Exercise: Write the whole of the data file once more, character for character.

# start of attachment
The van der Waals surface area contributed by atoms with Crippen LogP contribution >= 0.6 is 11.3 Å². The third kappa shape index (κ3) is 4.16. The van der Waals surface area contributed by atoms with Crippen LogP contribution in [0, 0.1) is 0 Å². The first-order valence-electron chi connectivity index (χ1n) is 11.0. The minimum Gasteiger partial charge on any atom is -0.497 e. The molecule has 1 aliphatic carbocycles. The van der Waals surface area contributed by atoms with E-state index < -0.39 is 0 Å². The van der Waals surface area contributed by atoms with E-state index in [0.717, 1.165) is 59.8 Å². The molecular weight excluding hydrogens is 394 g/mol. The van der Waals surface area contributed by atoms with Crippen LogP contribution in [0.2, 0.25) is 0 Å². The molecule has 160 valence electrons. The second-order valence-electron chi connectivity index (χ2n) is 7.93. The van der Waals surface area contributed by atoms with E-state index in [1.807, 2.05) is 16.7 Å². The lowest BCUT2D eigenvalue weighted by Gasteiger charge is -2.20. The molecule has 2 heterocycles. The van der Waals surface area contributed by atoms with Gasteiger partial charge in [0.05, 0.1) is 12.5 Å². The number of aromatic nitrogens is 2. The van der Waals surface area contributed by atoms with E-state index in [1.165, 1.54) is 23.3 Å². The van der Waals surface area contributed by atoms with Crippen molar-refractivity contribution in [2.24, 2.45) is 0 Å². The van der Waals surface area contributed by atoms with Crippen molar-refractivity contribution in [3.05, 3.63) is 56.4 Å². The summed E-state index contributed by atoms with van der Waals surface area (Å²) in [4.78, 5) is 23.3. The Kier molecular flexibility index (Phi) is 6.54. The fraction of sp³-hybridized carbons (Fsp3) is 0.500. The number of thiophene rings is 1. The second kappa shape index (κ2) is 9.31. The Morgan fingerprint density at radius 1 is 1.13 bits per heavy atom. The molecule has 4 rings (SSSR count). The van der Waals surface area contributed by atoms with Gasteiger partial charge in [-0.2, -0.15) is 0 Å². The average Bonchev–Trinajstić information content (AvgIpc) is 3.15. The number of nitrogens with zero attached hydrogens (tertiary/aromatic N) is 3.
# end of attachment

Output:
The van der Waals surface area contributed by atoms with Crippen LogP contribution >= 0.6 is 11.3 Å². The third kappa shape index (κ3) is 4.16. The van der Waals surface area contributed by atoms with Crippen LogP contribution in [0, 0.1) is 0 Å². The first-order valence-electron chi connectivity index (χ1n) is 11.0. The minimum Gasteiger partial charge on any atom is -0.497 e. The molecule has 1 aliphatic carbocycles. The van der Waals surface area contributed by atoms with E-state index < -0.39 is 0 Å². The van der Waals surface area contributed by atoms with E-state index in [0.717, 1.165) is 59.8 Å². The molecular weight excluding hydrogens is 394 g/mol. The van der Waals surface area contributed by atoms with Crippen LogP contribution in [0.2, 0.25) is 0 Å². The molecule has 160 valence electrons. The second-order valence-electron chi connectivity index (χ2n) is 7.93. The van der Waals surface area contributed by atoms with E-state index in [1.807, 2.05) is 16.7 Å². The lowest BCUT2D eigenvalue weighted by Gasteiger charge is -2.20. The molecule has 2 heterocycles. The van der Waals surface area contributed by atoms with Gasteiger partial charge in [0.05, 0.1) is 12.5 Å². The number of aromatic nitrogens is 2. The van der Waals surface area contributed by atoms with E-state index in [1.165, 1.54) is 23.3 Å². The van der Waals surface area contributed by atoms with Crippen molar-refractivity contribution in [2.24, 2.45) is 0 Å². The van der Waals surface area contributed by atoms with Crippen molar-refractivity contribution in [3.05, 3.63) is 56.4 Å². The summed E-state index contributed by atoms with van der Waals surface area (Å²) in [4.78, 5) is 23.3. The Kier molecular flexibility index (Phi) is 6.54. The fraction of sp³-hybridized carbons (Fsp3) is 0.500. The number of thiophene rings is 1. The second kappa shape index (κ2) is 9.31. The Morgan fingerprint density at radius 1 is 1.13 bits per heavy atom. The molecule has 4 rings (SSSR count). The van der Waals surface area contributed by atoms with Gasteiger partial charge in [-0.2, -0.15) is 0 Å². The average Bonchev–Trinajstić information content (AvgIpc) is 3.15. The number of nitrogens with zero attached hydrogens (tertiary/aromatic N) is 3.